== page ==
Heart Attack: Women’s Early Warning Symptoms Are Different Than Men’s
Diagnosing ]]>coronary heart disease]]> can be more challenging in women than men. For example, chest pain, the classic symptom of heart attack in men, is often not a symptom in women. Indeed, very little is known about the early warning symptoms of ]]>heart attack]]> in women. This may lead to the dismissal or misdiagnosis of CHD by physicians who do not recognize the symptoms in their female patients. The fact that women die of sudden cardiac death more than men may be partially attributed to these diagnostic errors.
To address this issue, a group of researchers set out to identify the most common early warning and acute symptoms of heart attack experienced by women. Their study, published in the November 3rd, 2003 issue of Circulation: Journal of the American Heart Association , found that most women experience one or more early warning symptoms prior to having a heart attack, and that these early warning symptoms are indeed different than men’s.
About the Study
The researchers enrolled 515 women who had experienced a heart attack within the last four to six months. Each woman was asked, via telephone survey, to describe both her early warning symptoms and the symptoms she experienced during her heart attack (acute symptoms). Early warning symptoms were rated according to their intensity (ie, mild, severe), frequency (ie, daily, weekly), and time frame (ie, week of the heart attack, within the month prior to the heart attack). Acute symptoms were rated according to their intensity only.
For the purposes of this study, early warning symptoms were defined as:
- Any symptom that was new or that changed in either frequency or intensity during the month before the heart attack
- Symptoms that were intermittent before the heart attack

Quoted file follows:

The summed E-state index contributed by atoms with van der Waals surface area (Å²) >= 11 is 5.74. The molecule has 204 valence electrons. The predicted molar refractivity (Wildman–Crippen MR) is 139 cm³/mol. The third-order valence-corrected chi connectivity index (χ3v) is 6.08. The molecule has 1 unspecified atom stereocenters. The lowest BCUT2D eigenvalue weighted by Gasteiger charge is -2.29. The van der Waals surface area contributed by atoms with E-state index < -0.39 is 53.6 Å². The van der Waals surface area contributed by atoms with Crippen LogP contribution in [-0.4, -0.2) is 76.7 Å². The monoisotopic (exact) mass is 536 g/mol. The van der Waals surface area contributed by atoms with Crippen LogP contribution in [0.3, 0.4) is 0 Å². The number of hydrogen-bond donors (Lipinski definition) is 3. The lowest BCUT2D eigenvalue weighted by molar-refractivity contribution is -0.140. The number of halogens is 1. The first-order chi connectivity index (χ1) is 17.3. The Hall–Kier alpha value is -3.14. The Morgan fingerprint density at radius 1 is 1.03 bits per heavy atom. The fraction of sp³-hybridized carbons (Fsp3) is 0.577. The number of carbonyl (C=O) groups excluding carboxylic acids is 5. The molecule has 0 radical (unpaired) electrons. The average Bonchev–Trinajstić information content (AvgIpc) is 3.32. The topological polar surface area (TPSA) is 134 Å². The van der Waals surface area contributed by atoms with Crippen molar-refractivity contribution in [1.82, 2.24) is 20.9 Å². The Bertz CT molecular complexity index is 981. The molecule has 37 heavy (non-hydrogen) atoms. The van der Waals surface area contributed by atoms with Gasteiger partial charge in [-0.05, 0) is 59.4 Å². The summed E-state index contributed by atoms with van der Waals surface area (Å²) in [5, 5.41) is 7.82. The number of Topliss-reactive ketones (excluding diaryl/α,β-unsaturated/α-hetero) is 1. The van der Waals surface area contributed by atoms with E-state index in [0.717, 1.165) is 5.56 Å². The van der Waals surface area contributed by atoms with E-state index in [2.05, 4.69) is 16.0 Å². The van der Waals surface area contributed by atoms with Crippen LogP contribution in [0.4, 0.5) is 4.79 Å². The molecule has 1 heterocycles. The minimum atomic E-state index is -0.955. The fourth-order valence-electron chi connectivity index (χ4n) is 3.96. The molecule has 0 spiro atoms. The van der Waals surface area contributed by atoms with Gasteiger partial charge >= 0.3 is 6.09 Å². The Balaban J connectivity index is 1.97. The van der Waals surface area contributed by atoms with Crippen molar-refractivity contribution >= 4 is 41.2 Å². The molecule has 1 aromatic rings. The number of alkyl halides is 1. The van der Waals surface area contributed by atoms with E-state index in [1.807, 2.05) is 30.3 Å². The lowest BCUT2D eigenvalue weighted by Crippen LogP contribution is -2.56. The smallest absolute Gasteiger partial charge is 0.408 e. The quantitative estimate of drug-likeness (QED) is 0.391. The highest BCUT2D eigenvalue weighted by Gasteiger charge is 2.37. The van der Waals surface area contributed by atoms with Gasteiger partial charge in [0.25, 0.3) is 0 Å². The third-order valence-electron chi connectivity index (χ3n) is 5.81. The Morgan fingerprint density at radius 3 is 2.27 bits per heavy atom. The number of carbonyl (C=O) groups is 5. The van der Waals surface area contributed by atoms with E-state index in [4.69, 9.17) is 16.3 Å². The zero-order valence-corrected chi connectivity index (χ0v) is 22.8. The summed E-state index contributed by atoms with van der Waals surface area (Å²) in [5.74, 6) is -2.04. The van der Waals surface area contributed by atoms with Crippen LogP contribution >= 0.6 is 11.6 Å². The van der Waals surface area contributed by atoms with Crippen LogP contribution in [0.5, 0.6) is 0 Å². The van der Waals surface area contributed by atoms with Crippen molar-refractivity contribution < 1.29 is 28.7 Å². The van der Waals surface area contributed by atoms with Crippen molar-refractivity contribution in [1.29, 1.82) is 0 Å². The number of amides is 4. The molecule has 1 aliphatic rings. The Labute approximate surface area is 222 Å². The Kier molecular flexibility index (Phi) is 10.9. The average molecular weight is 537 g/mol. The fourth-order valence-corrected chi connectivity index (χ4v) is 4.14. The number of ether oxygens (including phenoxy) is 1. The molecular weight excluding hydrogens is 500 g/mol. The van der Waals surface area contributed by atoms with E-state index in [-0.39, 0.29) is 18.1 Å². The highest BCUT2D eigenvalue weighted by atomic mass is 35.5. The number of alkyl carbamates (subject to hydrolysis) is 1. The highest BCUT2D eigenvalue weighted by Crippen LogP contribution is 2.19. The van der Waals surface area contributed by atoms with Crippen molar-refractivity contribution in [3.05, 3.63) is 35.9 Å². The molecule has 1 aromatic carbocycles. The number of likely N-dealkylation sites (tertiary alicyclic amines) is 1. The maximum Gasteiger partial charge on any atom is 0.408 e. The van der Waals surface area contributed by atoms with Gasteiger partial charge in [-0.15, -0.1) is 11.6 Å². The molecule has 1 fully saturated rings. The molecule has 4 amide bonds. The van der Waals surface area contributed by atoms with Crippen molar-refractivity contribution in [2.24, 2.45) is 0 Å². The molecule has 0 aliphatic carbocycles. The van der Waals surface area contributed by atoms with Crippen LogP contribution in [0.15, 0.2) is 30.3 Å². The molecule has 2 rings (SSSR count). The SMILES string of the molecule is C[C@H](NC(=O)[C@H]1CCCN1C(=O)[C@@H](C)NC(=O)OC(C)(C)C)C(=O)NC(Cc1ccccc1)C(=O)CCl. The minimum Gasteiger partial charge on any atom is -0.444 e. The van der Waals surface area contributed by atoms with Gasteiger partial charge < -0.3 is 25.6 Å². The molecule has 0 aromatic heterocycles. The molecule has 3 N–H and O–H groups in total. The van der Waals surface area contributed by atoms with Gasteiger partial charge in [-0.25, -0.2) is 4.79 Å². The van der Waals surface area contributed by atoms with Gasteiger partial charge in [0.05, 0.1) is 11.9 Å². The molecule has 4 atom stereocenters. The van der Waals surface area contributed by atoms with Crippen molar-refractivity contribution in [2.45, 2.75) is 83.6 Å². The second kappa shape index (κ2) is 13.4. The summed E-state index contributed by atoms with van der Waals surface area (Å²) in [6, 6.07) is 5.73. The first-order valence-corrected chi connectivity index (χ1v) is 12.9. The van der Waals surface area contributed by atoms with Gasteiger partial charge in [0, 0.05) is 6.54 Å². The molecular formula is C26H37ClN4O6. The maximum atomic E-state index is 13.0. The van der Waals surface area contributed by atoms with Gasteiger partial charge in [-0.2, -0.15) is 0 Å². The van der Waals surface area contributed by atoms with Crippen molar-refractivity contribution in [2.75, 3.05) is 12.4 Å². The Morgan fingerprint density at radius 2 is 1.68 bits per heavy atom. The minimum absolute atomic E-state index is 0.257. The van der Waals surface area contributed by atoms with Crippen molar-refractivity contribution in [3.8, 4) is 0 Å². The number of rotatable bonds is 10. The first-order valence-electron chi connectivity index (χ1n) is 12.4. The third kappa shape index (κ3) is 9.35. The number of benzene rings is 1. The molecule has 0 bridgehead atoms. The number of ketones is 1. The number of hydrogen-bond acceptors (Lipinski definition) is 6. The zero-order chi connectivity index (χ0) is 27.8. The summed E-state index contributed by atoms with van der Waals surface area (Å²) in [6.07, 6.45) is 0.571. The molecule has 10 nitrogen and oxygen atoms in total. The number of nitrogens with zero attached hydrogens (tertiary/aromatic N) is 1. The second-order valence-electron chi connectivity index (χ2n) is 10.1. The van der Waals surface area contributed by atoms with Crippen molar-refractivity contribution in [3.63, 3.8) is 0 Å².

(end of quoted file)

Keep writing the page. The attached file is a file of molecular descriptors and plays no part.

- Symptoms that disappeared before the heart attack and returned afterwards
Acute symptoms were defined as symptoms that appeared at the time of the heart attack and did not go away until after the heart attack had been treated.
The researchers found that as many as 95% of the women in the study reported experiencing one or more early warning symptoms, some for as much as four to six weeks prior to their heart attacks. The most commonly reported early warning symptoms were:
- Unusual fatigue (70.7%)
- Sleep disturbance (47.8%)
- Shortness of breath (42.1%)
The most common symptoms reported during their heart attacks were:
- Shortness of breath (57.9%)
- Weakness (54.8%)
- Unusual fatigue (42.9%)
Only 29.7% of the women in the study reported chest pain as an early warning symptom and 43% did not experience chest pain even during their heart attack.
How Does This Affect You?
The study concluded that most women experience one or more early warning symptoms prior to having a heart attack, but that these early warning symptoms did not typically include chest pain, the “classic” early warning symptom most commonly associated with heart attack in men.
In fact, fewer than 30% of the women in the study reported chest pain and discomfort before their heart attacks and 43% did not even experience it during their heart attacks. This may be one reason why women have more unrecognized and misdiagnosed heart attacks than men.
Instead of chest pain, the women in the study experienced early warning symptoms such as indigestion, sleep disturbances, or weakness in the arms, which many of us experience on a daily basis. These early warning symptoms, therefore, may not be terribly useful since most of the time they do not predict an imminent heart attack. However, recognizing the fact that many women in the throes of a heart attack do not complain of chest pain may be of considerable value. Women at high risk for CHD and their doctors should think twice before disregarding the possibility of heart attack simply because they may not present with classic symptoms.
American Heart Association
McSweeney JC, Cody M, O’Sullivan P, et al. Women’s early warning symptoms of acute myocardial infarction. Circulation. 2003;108. Early release article.
Women, children and myths about cardiovascular disease. Heart disease and stroke statistics—2003 update. American Heart Association. 2003:4.
Last reviewed Nov 7, 2003 by ]]>Richard Glickman-Simon, MD]]>
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